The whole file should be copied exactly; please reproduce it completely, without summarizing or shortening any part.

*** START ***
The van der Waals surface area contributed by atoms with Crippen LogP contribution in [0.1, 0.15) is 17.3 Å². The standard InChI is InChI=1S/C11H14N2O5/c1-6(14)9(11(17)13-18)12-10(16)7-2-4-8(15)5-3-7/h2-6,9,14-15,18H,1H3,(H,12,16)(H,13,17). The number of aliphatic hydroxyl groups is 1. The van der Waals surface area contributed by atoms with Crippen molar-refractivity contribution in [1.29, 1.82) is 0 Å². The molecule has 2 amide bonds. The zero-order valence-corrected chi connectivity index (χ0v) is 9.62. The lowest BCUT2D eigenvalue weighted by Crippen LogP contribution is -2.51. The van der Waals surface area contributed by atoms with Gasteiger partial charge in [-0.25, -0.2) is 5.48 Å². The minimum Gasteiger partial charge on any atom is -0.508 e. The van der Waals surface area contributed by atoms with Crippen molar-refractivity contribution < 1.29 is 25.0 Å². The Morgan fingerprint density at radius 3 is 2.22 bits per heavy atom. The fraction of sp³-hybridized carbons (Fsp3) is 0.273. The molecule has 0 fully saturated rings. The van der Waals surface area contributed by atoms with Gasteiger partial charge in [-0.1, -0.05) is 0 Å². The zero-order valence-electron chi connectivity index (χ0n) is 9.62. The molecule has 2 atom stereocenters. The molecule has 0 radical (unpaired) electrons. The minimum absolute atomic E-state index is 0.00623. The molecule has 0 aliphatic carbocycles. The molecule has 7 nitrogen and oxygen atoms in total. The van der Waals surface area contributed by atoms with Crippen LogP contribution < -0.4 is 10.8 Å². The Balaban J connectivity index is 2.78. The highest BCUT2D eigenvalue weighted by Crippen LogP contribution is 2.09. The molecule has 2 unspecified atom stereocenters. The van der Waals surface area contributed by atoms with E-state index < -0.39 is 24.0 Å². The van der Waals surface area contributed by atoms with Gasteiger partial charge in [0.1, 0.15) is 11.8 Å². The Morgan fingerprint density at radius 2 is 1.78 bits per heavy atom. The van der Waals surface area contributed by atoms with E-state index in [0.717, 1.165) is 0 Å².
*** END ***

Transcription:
The van der Waals surface area contributed by atoms with Crippen LogP contribution in [0.1, 0.15) is 17.3 Å². The standard InChI is InChI=1S/C11H14N2O5/c1-6(14)9(11(17)13-18)12-10(16)7-2-4-8(15)5-3-7/h2-6,9,14-15,18H,1H3,(H,12,16)(H,13,17). The number of aliphatic hydroxyl groups is 1. The van der Waals surface area contributed by atoms with Crippen molar-refractivity contribution in [1.29, 1.82) is 0 Å². The molecule has 2 amide bonds. The zero-order valence-corrected chi connectivity index (χ0v) is 9.62. The lowest BCUT2D eigenvalue weighted by Crippen LogP contribution is -2.51. The van der Waals surface area contributed by atoms with Gasteiger partial charge in [-0.25, -0.2) is 5.48 Å². The minimum Gasteiger partial charge on any atom is -0.508 e. The van der Waals surface area contributed by atoms with Crippen molar-refractivity contribution < 1.29 is 25.0 Å². The Morgan fingerprint density at radius 3 is 2.22 bits per heavy atom. The fraction of sp³-hybridized carbons (Fsp3) is 0.273. The molecule has 0 fully saturated rings. The van der Waals surface area contributed by atoms with Gasteiger partial charge in [-0.1, -0.05) is 0 Å². The zero-order valence-electron chi connectivity index (χ0n) is 9.62. The molecule has 2 atom stereocenters. The molecule has 0 radical (unpaired) electrons. The minimum absolute atomic E-state index is 0.00623. The molecule has 0 aliphatic carbocycles. The molecule has 7 nitrogen and oxygen atoms in total. The van der Waals surface area contributed by atoms with Crippen LogP contribution < -0.4 is 10.8 Å². The Balaban J connectivity index is 2.78. The highest BCUT2D eigenvalue weighted by Crippen LogP contribution is 2.09. The molecule has 2 unspecified atom stereocenters. The van der Waals surface area contributed by atoms with E-state index < -0.39 is 24.0 Å². The van der Waals surface area contributed by atoms with Gasteiger partial charge in [0.1, 0.15) is 11.8 Å². The Morgan fingerprint density at radius 2 is 1.78 bits per heavy atom. The van der Waals surface area contributed by atoms with E-state index in [0.717, 1.165) is 0 Å².